- FGV is a top university for business and economic related studies. Most of the top executives in Brazil graduate there. The university also regularly organizes events with local Angels Investors.
- Sebra is a national institution, which gives support to all types of entrepreneurs. They are also known for having one of the most exhilarating entrepreneur courses in Brazil called EMPRETEC.
Three Events you cannot miss in Sao Paulo!!
If you want to either test your idea, get some funding, meet talented people or just have some interesting experiences these are the events you must attend:
- Campus Party brings together over 6000 tech people to work to have fun.
- Startup Meetup is an event which takes places in major cities where one famous founder speaks to young entrepreneurs.
- Startup Weekend is a 54 hour event starting on Friday evening with start-up enthusiasts meet up in order to present their ideas and the best ones are select to be presented to potential angels investor on Sunday evening. The next Startup Weekend will take place in Porto Alegre from 3 – 5 February 2012.
Most common pitfalls!
I would like to start with the most common problems during Startup Weekend events. While attending the Beijing Startup Weekend between 13 to 15 January. I experienced some challenges. Hopefully this list will help you to better prepare the obstacles in a Startup:
- Prepare your pitch well! It might be obvious, but I have seen so many people coming to these events who have not practiced once in front of the mirror.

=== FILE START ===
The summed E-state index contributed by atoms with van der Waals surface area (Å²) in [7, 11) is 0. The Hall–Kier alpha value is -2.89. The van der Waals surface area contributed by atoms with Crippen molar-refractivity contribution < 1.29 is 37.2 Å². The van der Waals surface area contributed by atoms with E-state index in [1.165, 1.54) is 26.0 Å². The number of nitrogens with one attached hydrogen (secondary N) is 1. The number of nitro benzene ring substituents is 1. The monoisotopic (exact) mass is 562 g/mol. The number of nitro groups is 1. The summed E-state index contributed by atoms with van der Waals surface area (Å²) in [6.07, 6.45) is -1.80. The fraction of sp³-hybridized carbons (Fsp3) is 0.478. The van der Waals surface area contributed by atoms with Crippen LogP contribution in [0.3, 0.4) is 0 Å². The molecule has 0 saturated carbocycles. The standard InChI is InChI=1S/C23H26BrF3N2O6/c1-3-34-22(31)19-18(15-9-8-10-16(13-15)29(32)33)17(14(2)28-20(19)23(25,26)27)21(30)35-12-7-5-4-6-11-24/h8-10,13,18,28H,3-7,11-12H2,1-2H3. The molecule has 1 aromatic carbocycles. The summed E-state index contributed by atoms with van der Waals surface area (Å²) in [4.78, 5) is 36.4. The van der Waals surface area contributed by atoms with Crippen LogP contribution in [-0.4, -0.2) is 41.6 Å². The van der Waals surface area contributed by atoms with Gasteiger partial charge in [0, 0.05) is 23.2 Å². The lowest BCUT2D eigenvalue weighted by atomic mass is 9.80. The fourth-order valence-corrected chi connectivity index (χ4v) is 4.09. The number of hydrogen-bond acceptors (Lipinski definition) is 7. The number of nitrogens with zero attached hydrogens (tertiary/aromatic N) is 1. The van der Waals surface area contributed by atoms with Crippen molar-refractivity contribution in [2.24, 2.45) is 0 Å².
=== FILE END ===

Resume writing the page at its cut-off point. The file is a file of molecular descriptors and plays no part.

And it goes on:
- Know your competitors, even if they are indirect competitors. During my final presentation I did not know my competitors and the judge named them for me. Since all my mentors told me that my idea was a business model they have never seen before, I fell into the trap of not looking for them. Present your competitors during the final and tell the judges why you are better and how you will deal with them.
- Make sure you have all the tools, software and accounts working for the event.
- Over-sized groups are counter-productive and very time consuming. Make sure you have all the people with the set of skills and competences you need.
- Present a profit model: the judges are also experienced entrepreneurs and/or investors. They would like to see your assumptions on it. If you have no idea about the market, present three different scenarios with sales revenues, an increase in number of customers and if possible an approximation of your bottom line.
- Test the demo product before the presentation and the projector (our projector had problems during the final presentation ).
- Know your weaknesses! Know them well and how to improve them during the Q&A session.
- For investors, the personality and competences of an entrepreneur is more important than the idea. The business idea will change radically and rapidly. The entrepreneur will not!